How do baby sea turtles hatch?
Baby sea turtles hatch from their nest en masse and then rush to the sea all together to increase their chances of surviving waiting predators.
In summertime when the weather is warm, pregnant female sea turtles return to the beaches where they themselves hatched years before. They swim through the crashing surf and crawl up the beach searching for a nesting spot above the high water mark.
Mama digs a nest in the sand.
Using her back flippers, mama digs a nest in the sand. Digging the nest and laying her eggs usually takes from one to three hours, after which the mother turtle slowly drags herself back to the ocean.
The mama sea turtle lays 50 to 200 leathery ping pong ball size eggs, which incubate in the warm sand for about 45 days. The temperature of the sand determines the genders of baby sea turtles, with cooler sand producing more males and warmer sand producing more females.
Baby sea turtles hatch.
When the tiny turtles are ready to hatch out, they do so virtually in unison, creating a scene in the sandy nest that is reminiscent of a pot of boiling water. In some areas, these events go by the colloquial term “turtle boils.”
Once hatched, the baby turtles make a desperate dash to the sea, via the downward slope of the beach and the reflections of the moon and stars on the water. Hatching and moving to the sea all at the same time help the little critters overwhelm waiting predators, which include crabs, sea gulls, foxes, raccoons, and wild dogs.
Once in the sea they face other predators: fish, dolphins, sharks, sea birds. Those that make it through the gauntlet swim to offshore seaweed “islands” where they will spend their early years mostly hiding and growing.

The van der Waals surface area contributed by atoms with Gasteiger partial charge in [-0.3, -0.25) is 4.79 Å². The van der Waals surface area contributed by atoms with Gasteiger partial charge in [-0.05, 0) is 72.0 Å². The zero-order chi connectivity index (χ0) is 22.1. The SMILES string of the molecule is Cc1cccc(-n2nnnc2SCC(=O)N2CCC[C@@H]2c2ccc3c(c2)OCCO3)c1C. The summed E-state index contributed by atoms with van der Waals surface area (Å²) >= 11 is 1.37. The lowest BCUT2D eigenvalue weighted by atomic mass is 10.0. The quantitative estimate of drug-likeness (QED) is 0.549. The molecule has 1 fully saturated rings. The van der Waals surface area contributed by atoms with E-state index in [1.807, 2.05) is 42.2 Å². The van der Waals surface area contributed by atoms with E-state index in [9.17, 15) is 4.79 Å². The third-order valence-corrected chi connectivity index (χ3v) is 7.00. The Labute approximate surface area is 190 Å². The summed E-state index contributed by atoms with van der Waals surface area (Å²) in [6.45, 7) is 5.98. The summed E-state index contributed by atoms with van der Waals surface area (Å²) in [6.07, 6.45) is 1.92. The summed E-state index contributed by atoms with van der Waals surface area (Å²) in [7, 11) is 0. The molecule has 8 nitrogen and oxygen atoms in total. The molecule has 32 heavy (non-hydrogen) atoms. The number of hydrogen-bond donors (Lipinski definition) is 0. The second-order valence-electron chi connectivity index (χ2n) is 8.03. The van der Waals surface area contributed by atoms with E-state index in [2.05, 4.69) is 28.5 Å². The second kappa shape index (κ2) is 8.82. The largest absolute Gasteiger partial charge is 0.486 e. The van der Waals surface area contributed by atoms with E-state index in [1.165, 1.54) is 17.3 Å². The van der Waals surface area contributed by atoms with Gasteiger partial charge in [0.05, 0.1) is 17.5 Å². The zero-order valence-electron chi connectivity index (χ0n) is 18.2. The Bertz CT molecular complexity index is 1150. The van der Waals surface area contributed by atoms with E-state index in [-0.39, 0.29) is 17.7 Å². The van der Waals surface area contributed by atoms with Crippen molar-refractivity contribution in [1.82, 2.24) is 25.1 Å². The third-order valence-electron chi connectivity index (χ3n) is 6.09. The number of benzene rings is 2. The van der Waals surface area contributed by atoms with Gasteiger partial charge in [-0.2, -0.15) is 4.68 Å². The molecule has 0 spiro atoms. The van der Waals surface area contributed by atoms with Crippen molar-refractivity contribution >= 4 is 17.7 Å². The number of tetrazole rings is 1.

These seaweed havens are made of sargassum, a type of large brown algae that floats in island-like masses and never attaches to the seafloor.
Watching the hatchling:
Watching a baby turtle (known as a “hatchling”) struggle out of the nest and make its way to the water is an emotional experience. Everything from footprints to driftwood and crabs are obstacles, though this gauntlet is important for its survival. Birds, raccoons, and fish are just a few of the predators these vulnerable creatures face; some experts say only one out of a thousand will survive to adulthood under natural conditions.
After an adult female sea turtle nests, she returns to the sea, leaving her nest and the eggs within it to develop on their own. The amount of time the egg takes to hatch varies among the different species and is influenced by environmental conditions such as the temperature of the sand. The hatchlings do not have sex chromosomes so their gender is determined by the temperature within the nest. Warming trends due to climate change may cause a higher ratio of female sea turtles, potentially affecting genetic diversity.
The hatchlings begin their climb out of the nest in a coordinated effort. Once near the surface, they will often remain there until the temperature of the sand cools, usually indicating nighttime, when they are less likely to be eaten by predators or overheat. Once the baby turtles emerge from the nest, they use cues to find the water including the slope of the beach, the white crests of the waves, and the natural light of the ocean horizon.
If the hatchlings successfully make it down the beach and reach the surf, they begin what is called a “swimming frenzy” which may last for several days and varies in intensity and duration among species. The swimming frenzy gets the hatchlings away from dangerous nearshore waters where predation is high. Once hatchlings enter the water, their “lost years” begin and their whereabouts will be unknown for as long as a decade. When they have reached approximately the size of a dinner plate, the juvenile turtles will return to coastal areas where they will forage and continue to mature.
See also Endangered Sea Turtles pop up card.
Join the “Too Rare To Wear” movement, and never buy items made from endangered sea turtle shells.